Cronin, associate professor in the Visual Arts Department in the Marilyn I. Walker School of Fine and Performing Arts, is sensitive to the suffering endured by abandoned cats and other animals, a passion that is evident in her research.
With winter around the corner, she recently put out a social media plea to borrow a cat shelter. Staff from Brock’s Facilities Management responded. They had already used their own time to build a shelter to protect a colony of cats living along the escarpment on the campus.
It worked. The cats have been placed in permanent homes, and the compartmentalized shelter now sits on the front porch of Cronin’s home.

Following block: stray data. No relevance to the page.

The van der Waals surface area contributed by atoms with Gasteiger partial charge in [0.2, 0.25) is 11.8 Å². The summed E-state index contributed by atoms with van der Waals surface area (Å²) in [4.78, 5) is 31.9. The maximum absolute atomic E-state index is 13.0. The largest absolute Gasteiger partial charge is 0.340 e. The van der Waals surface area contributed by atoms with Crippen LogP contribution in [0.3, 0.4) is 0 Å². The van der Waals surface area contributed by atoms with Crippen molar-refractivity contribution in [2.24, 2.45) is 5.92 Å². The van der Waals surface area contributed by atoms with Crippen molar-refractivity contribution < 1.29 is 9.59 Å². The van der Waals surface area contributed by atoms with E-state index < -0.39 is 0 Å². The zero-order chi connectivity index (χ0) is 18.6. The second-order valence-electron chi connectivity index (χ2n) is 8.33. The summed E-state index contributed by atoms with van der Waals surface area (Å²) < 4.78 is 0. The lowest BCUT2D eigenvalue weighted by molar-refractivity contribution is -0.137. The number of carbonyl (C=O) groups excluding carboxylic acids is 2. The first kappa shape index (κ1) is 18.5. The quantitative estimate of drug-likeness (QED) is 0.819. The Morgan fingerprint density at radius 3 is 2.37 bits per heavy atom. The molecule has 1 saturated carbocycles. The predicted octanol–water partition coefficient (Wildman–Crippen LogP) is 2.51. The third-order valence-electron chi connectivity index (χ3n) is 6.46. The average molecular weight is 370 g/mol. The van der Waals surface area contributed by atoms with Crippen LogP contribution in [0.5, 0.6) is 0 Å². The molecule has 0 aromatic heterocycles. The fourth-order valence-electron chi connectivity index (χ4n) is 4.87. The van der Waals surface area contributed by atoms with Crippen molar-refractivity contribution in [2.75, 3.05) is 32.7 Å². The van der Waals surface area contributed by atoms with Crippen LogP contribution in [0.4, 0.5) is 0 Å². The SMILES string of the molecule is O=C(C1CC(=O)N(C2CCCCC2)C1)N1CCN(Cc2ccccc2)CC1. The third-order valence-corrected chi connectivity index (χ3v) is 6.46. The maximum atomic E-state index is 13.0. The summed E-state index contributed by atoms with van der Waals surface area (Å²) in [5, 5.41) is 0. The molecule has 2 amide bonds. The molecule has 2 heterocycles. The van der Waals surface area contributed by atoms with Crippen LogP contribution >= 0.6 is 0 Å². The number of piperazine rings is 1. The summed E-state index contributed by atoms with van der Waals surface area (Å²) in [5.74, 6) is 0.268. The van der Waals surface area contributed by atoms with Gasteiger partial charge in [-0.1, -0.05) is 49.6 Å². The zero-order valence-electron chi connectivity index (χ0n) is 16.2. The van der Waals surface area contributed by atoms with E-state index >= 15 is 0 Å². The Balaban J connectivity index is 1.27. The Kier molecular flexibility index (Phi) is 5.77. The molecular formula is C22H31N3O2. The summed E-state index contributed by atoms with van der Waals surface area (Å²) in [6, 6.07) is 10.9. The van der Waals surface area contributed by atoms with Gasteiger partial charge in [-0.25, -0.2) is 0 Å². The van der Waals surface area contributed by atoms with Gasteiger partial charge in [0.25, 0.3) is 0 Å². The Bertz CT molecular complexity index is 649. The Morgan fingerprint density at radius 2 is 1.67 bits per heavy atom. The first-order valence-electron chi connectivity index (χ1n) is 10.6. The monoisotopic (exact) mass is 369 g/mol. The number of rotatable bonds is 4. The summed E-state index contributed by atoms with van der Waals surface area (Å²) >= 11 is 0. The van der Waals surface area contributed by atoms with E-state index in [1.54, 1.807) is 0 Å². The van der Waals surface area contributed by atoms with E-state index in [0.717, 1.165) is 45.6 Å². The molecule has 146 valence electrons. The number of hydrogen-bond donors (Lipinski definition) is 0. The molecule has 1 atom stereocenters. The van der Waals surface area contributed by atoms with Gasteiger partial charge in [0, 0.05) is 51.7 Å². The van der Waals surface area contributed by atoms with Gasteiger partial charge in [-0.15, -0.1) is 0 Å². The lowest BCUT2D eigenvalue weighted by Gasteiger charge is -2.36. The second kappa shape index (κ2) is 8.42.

Cronin’s passion for animals blends seamlessly into her research and teaching.
She is completing a book that examines how art imagery from 1880 to the First World War was an important tool to promote animal advocacy. Her research took her to Boston, New York City and London, “richly historic places in the animal welfare movement.”
Assembling the research material was surprisingly difficult.
But what did impress her was the “sophisticated understanding of the importance of images and the impact on how people thought about animals in the second half of the 19th century.” Last year she curated an online exhibit – Be Kind: A Visual History of Humane Education, 1880-1945 – exploring the relationship between humans and animals.